The more important thing you will do all week is vote, but there's plenty to do after you participate in this great democracy of ours. A diverse array of plays opens this week, including updated versions of Hamlet and Tennessee Williams's The Red Devil Battery Sign. If fantasy is your thing, don't miss one (or all) of the many cons in Denver this week, from Daku Con to Rocky Mountain Con.
Keep reading for more cultural events, parties and lectures to take in this week!
Tuesday, November 6
No matter which candidates get elected or which ballot measures pass on Tuesday, November 6, you can at least have a winning evening at the Midterm Watch Election Night Party at the Denver Press Club, the country’s oldest press club. Its location in a historic building at 1330 Glenarm Place is just a few blocks from the last-second drop-off spot for late ballots; after you’ve done your civic duty, you can grab a seat at the bar or upstairs by the big TV to watch the returns, then cheer or cry in your beer. The party runs from 5 to 10 p.m. and admission is free (you pay for drinks and the pulled-pork buffet); RSVP at eventbrite.com.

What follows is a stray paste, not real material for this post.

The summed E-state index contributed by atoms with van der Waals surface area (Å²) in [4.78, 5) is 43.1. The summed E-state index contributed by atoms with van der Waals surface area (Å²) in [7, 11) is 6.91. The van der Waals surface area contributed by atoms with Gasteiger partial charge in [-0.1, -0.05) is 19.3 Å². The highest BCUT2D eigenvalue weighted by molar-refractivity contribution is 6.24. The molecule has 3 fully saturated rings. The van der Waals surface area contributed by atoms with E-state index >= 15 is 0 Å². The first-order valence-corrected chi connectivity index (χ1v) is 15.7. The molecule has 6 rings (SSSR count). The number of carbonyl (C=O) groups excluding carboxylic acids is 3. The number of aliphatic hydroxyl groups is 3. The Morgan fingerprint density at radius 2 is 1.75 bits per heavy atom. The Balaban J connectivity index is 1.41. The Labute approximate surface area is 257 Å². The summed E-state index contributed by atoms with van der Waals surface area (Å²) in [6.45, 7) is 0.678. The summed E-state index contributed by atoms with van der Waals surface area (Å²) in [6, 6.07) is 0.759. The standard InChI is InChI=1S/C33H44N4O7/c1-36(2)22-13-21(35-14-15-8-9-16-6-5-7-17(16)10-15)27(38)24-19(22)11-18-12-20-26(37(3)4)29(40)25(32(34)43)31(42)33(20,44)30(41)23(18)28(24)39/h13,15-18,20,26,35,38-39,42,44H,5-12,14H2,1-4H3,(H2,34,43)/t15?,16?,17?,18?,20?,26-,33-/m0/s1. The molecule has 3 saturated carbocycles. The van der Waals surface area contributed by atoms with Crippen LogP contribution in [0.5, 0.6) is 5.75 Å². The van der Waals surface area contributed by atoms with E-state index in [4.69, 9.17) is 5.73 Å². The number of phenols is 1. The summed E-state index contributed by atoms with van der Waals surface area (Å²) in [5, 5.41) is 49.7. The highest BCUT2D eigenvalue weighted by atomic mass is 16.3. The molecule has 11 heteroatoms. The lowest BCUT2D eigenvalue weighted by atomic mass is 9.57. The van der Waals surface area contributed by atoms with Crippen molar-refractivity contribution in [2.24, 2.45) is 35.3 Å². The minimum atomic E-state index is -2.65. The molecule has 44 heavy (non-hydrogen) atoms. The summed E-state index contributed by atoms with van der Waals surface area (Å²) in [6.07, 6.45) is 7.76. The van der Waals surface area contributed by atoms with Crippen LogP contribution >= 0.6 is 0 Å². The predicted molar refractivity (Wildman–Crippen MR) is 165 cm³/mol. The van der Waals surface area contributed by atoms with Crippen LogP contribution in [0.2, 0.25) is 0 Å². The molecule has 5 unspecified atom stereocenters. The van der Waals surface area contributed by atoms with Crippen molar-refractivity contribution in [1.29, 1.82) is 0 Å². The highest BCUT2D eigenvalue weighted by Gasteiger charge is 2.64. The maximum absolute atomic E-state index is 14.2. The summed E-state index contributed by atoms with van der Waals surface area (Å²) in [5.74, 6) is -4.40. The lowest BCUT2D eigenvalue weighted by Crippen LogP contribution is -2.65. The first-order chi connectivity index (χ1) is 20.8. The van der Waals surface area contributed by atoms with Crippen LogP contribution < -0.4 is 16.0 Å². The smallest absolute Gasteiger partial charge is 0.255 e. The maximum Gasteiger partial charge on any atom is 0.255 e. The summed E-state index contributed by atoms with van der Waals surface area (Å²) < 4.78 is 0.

Wednesday, November 7
Reel Women, a monthly screening series hosted by local comedian and cinephile Sara Hake, offers a humble yet meaningful corrective to the male-dominated showbiz paradigm by highlighting the work of female filmmakers. The show returns to El Charrito, 2100 Larimer Street, on Wednesday, November 7, with a presentation of Persepolis, Marjane Satrapi and Vincent Paronnaud's animated adaptation of Satrapi's groundbreaking graphic novel. An autobiographical account of growing up during the tumultuous and culturally restrictive Iranian Revolution, the César Award-winning film launched Satrapi's directing career, which includes The Voices, a diabolical foray into live action, and Radioactive, an upcoming biopic about Marie Curie. Celebrate women who create while watching some of the best movies ever made every first Wednesday of the month. Showtime is 7 p.m. and admission is free. Find more details by searching "Reel Women-November-Persepolis" on Facebook.